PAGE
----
Author: Darden Bell
Although Congress passed legislation extending many of the Bush tax cuts, the new 3.8% surtax on net investment income and gains imposed by The Patient Protection and Affordable Care Act (“Obamacare”) remains in effect. This Net Investment Income Tax (NIIT) applies to individuals, estates, and trusts that have income above the statutory threshold amounts. The NIIT went into effect on January 1, 2013, and it will affect income tax returns of individuals, estates, and trusts for tax years beginning on or after January 1, 2013.
If an individual taxpayer has net investment income and has a modified adjusted gross income (MAGI) over the thresholds below, they will owe the tax:
|Filing Status||Threshold Amount|
|Married filing jointly||$250,000|
|Married filing separately||$125,000|
|Head of Household||$200,000|
Modified adjusted gross income is a taxpayer’s normal adjusted gross income (line 37 from Form 1040) plus any amount excluded as foreign earned income under Code Sec. 911(a)(1). For most taxpayers, this amount will be equivalent to their normal adjusted gross income from line 37. A taxpayer who does not have any net investment income or whose modified adjusted gross income does not exceed the above thresholds will not be subject to the 3.8% NIIT.
Estates and trusts will be subject to the NIIT if they have undistributed net investment income and also have adjusted gross income over the dollar amount at which the highest tax bracket for an estate or trust begins for that year (e.g. for tax year 2012, this threshold amount is $11,650)
To better understand this new surtax, it’s imperative to know what’s included in net investment income. In general, investment income includes, but is not limited to: interest, dividends, capital gains, rental and royalty income, non-qualified annuities, income from business involved in trading of financial instruments or commodities, and businesses that are considered passive activities to the taxpayer. Any gain on the sale of a personal residence that is excluded from regular tax under Code Sec. 121 is also excluded from the NIIT; but if the gain exceeds the exemption amounts ($250,000 for single, $500,000 for married filing jointly), the excess is also net investment income and thus subject to the 3.8% surtax.
Some common types of income that are not net investment income, and thus not subject to this surtax are: wages, unemployment compensation, operating income from a non-passive business, social security benefits, alimony, tax exempt interest, self-employment income, and distributions from certain qualified retirement plans, such as 401(k)s and IRAs.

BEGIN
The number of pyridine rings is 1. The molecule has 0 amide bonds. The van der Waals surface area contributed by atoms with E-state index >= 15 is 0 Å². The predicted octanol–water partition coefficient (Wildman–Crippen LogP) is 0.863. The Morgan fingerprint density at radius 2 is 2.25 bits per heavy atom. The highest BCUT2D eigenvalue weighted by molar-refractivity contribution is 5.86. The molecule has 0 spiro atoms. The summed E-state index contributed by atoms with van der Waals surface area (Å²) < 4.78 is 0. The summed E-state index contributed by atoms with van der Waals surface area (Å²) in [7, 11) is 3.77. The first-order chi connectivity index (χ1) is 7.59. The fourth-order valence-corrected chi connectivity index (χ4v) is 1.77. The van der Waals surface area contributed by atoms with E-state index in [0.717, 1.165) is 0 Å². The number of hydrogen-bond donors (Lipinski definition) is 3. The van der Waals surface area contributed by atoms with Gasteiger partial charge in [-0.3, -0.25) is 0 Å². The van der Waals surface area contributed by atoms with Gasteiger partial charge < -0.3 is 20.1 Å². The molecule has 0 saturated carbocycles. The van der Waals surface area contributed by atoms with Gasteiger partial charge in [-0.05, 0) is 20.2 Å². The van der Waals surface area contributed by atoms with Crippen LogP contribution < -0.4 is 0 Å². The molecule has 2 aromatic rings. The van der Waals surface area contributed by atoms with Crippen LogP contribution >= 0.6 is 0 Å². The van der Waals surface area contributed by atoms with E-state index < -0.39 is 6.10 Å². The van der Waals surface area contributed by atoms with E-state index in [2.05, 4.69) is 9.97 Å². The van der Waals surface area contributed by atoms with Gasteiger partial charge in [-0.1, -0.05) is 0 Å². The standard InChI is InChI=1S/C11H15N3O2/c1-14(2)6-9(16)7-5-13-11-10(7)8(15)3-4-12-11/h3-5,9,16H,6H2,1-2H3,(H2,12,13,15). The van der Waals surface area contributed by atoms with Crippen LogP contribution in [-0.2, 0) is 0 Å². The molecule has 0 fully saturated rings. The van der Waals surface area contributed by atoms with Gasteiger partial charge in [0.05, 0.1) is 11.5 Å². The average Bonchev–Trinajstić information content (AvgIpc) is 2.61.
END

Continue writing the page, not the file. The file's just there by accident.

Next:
To calculate net investment income subject to the 3.8% tax, the income items discussed above are combined to arrive at gross investment income, and that amount is reduced by deductions that are allocable to those investment income items. Examples of properly allocable deductions include investment interest expense, investment advisory and brokerage fees, expenses related to rental and royalty income, and state and local income taxes properly allocable to items included in net investment income.
The amount of net investment income actually subject to the 3.8% tax is based on the lesser of the amount the taxpayer’s modified adjusted gross income exceeds their threshold amount or their net investment income. So if if a single taxpayer has $50,000 of net investment income and has a modified adjusted gross income of $220,000 only $20,000 of the $50,000 net investment income is subject to the surtax.
If that taxpayer’s MAGI had been $250,001, the entire $50,000 of net investment income would have been subject to the 3.8% surtax.
For additional information, a Q&A issued to address many FAQs regarding the 3.8% surtax (Q&A for Net Investment Income Tax). Should you have any questions related to this topic, feel free to contact your Keiter professional or Darden Bell email@example.com for further clarification.
The information contained within this article is provided for informational purposes only and is current as of the date published. Online readers are advised not to act upon this information without seeking the service of a professional accountant, as this article is not a substitute for obtaining accounting, tax, or financial advice from a professional accountant.